Top Turkish, Greek diplomats hold first meeting since crisis, agree on talks

ANKARA (Reuters) - Turkey and Greece's foreign ministers met on Thursday for the first time since their dispute over energy exploration and territorial rights in the eastern Mediterranean and agreed to hold bilateral talks on the issue, Turkish Foreign Minister Mevlut Cavusoglu said.
Turkey and Greece, both NATO members, disagree on the rights to potential energy resources and the extent of the continental shelf in the eastern Mediterranean. Tensions eased in August when Turkish and Greek warships collided, but eased later when Ankara and Athens agreed to resume talks.
On Thursday, Cavusoglu said he had met with Greek counterpart Nikos Dendias on the sidelines of the Global Security Forum in the Slovak capital, Bratislava, for about 25 minutes.
"During this meeting we agreed that exploratory talks and confidence-building measures would be held in the coming period. As Turkey will be the host, we will propose some dates for these meetings," said Cavusoglu.
"I told him (Dendias) that it was beneficial to keep the dialogue going even in the most difficult of circumstances, and we agreed on that," he added.
Greece has accused Turkey of illegally conducting seismic surveys in parts of the Mediterranean claimed by Athens and Cyprus. Turkey says, however, that its operations are within the framework of international law and that Athens and Nicosias will not allow “maximalist” claims to be caught in a narrow strip of waters dotted with Greek islands.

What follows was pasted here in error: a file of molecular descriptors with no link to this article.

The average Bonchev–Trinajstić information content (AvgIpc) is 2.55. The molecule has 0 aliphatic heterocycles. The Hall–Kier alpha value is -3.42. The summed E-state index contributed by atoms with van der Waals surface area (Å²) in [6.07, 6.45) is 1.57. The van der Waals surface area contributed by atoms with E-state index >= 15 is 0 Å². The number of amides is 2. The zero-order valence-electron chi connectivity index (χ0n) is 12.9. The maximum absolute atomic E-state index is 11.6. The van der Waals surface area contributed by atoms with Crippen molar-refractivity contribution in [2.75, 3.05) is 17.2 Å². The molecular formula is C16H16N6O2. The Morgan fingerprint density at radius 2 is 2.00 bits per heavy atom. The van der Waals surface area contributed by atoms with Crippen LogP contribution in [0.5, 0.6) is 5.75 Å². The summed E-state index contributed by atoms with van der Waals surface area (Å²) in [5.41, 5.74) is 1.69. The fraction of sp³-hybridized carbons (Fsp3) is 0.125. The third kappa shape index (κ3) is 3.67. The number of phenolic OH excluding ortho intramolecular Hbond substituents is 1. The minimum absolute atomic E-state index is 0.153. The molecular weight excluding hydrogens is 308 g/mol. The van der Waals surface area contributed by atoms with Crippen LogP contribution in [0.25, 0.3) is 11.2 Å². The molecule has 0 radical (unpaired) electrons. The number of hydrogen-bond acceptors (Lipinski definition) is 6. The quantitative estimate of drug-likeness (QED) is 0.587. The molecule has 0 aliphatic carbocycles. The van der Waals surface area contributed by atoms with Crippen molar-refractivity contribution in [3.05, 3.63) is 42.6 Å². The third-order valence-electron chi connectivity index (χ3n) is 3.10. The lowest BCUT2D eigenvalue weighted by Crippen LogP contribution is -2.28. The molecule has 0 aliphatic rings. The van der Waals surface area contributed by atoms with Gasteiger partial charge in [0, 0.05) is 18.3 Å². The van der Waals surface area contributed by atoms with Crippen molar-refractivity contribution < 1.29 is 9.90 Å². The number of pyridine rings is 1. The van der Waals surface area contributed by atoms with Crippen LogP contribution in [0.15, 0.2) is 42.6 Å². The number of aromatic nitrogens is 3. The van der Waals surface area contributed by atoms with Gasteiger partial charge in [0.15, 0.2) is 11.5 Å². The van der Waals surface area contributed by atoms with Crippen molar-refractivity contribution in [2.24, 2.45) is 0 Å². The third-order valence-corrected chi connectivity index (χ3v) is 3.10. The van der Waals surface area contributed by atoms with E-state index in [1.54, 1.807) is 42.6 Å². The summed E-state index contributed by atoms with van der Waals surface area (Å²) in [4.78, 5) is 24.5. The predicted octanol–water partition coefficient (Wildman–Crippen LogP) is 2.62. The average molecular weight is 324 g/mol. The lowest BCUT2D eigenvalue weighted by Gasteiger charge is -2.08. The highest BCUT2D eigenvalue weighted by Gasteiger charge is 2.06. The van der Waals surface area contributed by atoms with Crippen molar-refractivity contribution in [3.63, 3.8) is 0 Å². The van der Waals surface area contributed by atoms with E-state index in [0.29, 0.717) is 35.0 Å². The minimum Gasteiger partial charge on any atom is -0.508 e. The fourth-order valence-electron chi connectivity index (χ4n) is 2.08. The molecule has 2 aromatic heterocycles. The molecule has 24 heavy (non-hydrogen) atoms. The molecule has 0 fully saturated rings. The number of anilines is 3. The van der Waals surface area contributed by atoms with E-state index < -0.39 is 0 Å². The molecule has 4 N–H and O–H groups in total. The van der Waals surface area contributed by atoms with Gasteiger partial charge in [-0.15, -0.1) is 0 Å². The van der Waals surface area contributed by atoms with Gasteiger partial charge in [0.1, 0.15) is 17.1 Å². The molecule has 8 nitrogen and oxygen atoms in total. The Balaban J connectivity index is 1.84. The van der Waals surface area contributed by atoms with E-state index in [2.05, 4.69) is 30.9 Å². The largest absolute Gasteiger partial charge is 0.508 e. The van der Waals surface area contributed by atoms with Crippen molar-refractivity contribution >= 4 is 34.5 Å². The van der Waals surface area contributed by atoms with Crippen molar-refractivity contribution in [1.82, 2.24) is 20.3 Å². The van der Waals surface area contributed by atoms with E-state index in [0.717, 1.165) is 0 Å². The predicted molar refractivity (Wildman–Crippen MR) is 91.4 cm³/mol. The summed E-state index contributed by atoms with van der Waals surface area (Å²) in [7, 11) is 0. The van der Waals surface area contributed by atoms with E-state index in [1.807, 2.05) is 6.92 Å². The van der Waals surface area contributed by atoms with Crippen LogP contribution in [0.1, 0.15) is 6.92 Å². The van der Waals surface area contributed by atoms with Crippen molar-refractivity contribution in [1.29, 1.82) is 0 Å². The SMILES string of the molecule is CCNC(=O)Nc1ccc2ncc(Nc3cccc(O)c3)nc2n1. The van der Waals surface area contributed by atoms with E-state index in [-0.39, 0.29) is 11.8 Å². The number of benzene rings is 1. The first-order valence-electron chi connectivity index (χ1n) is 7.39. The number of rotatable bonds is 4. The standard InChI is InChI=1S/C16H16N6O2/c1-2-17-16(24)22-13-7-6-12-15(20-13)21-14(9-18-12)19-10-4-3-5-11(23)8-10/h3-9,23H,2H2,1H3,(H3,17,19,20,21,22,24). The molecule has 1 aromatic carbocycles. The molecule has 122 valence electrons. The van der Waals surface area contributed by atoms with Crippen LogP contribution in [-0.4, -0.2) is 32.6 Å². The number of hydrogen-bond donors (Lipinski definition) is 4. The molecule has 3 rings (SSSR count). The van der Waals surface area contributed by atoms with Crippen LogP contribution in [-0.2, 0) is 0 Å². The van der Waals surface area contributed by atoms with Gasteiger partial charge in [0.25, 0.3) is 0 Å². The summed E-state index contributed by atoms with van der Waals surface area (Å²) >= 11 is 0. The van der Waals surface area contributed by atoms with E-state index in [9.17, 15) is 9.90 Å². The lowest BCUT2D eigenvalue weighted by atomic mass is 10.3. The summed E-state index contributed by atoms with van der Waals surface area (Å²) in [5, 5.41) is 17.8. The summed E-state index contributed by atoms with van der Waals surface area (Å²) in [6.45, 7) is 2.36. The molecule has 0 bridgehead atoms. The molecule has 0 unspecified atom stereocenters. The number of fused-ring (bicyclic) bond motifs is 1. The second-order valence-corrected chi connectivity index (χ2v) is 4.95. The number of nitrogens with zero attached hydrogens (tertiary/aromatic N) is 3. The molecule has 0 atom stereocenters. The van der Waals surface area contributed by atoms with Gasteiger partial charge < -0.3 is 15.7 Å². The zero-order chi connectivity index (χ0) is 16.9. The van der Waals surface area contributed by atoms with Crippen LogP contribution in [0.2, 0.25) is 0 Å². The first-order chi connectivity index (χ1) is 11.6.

The ministerial meeting took place on the same day that Northern Cyprus reopened part of the beach of a resort that had been abandoned since the invasion of Turkey in 1974. This was supported by Ankara but condemned by Greek Cypriots and has raised international concern.
Cavusoglu said he and Dendias also discussed the opening of the resort during their meeting and shared their views with each other.
Last month, Ankara withdrew its exploration ship from disputed waters ahead of a European Union summit last week to "make diplomacy possible". After the summit, the bloc said it would punish Turkey if it continued its operations in the region. In one step, Ankara said that relations between Turkey and the EU would continue to be strained.
On Thursday, Cavusoglu held a separate meeting with Federal Foreign Minister Heiko Maas in Bratislava. He then said that he had told Maas that he was "disappointed" with the impending sanction of the EU summit in the eastern Mediterranean if what it called Turkey's "provocations" in the eastern Mediterranean continued.
"Germany, Ms. Merkel and Heiko Maas did everything they could, but the result is clear," said Cavusoglu, referring to Berlin's efforts to mediate between Ankara and Athens.

(Reporting by Tuvan Gumrukcu; Additional reporting by Ali Kucukgocmen; Editing by Ece Toksabay and Alexandra Hudson)

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